One Name - Olde English Style

Surnames-wheelwrightNearly an 800 to 1000 years ago in England, most people simply used one name, not a given or names and a surname. Today we find a surname even made up of a person’s father and mother’s surname. However, back in olde England with much lower population, people managed with one name. Generally, the name was based on a person’s occupation.

So what were some of those early names and what did they mean?

There was Baxter – it may surprise some hipsters to learn that in Old English the “-ster” suffix was used to form feminine agent nouns. A man who baked was a Baker; a woman who baked was a Baxter. Later, Baxter was used for either sex.

Chapman – is an Old English word for merchant. The root “chap-“ is related to “cheap,” an obsolete verb meaning to barter, buy, and sell; to trade, deal, bargain.surnames chapman-merchant

Fletcher – with the French influence with William the Conqueror in 1066, Fletcher comes from Old French ‘flecher’ or ‘flechierand it means an arrow maker.

Fuller, Walker and Tucker – Three three related names: A fuller, known in some regions as a walker or tucker, trampled on cloth in water to clean and thicken it.

Kellogg – in America one remembers W. K. Kellogg, as a vegetarian who developed corn flakes as a healthful alternative to the traditional ham-and-egg breakfast. However, that surname derived from “kill hog” and referred to a butcher.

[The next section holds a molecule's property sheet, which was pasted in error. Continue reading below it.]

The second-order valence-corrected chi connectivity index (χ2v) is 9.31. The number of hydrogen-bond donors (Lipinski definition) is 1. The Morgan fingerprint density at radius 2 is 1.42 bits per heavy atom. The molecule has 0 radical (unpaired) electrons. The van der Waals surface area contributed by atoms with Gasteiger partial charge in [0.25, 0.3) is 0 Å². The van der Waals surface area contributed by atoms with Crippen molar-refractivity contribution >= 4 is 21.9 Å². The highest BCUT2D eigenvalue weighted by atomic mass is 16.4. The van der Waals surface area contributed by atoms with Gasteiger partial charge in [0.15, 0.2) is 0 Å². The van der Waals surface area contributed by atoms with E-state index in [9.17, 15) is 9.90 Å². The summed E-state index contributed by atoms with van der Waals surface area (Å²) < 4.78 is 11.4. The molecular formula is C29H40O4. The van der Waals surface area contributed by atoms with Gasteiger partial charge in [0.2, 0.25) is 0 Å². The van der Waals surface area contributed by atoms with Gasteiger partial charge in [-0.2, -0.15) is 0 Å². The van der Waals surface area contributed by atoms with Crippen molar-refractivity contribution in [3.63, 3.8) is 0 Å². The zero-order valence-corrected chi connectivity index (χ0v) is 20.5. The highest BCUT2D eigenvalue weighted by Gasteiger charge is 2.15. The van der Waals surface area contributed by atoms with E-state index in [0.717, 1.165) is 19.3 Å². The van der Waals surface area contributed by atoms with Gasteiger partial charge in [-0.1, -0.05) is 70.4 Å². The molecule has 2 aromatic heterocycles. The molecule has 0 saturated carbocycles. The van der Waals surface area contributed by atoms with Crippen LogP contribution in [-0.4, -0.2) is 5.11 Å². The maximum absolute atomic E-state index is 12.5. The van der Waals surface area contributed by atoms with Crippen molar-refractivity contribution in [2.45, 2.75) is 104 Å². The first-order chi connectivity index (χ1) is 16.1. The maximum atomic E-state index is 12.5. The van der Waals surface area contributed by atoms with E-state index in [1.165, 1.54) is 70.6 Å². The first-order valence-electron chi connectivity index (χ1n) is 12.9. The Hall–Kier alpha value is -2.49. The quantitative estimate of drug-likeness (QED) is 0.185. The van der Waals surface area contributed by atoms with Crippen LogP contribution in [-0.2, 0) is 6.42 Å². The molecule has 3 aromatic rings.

surname-palmerPalmer – it referred to those who had made a pilgrimage to the Holy Land wearing a token representing a palm branch and were known as ‘palmers’.

Reader – referred to a ‘reeder’, one who knew how to use reeds to thatch roofs. surname-reefer-thatch

Spittle – This was someone who worked in a “spittle” (from Old French term for hospital). A spittle was a charitable house for the indigent or diseased.

Travers – the name meant a toll collector on a road, gate or bridge.

Wright – this was a builder or craftsman. One could make wheels, carts, barrel, wagon, and be a ‘Wright’.

Woodward – From the Old English words ‘wudu’, wood, and ‘weard’, guardian, so a woodward was a forester – caretaker of a forest.

Photos: A wheelwright, a chapman-merchant, palmer-traveling to the Holy Lands and a reeder-thatching roofs.

Related genealogy blogs:

Common Surnames

Hundreds of Surnames and their meanings

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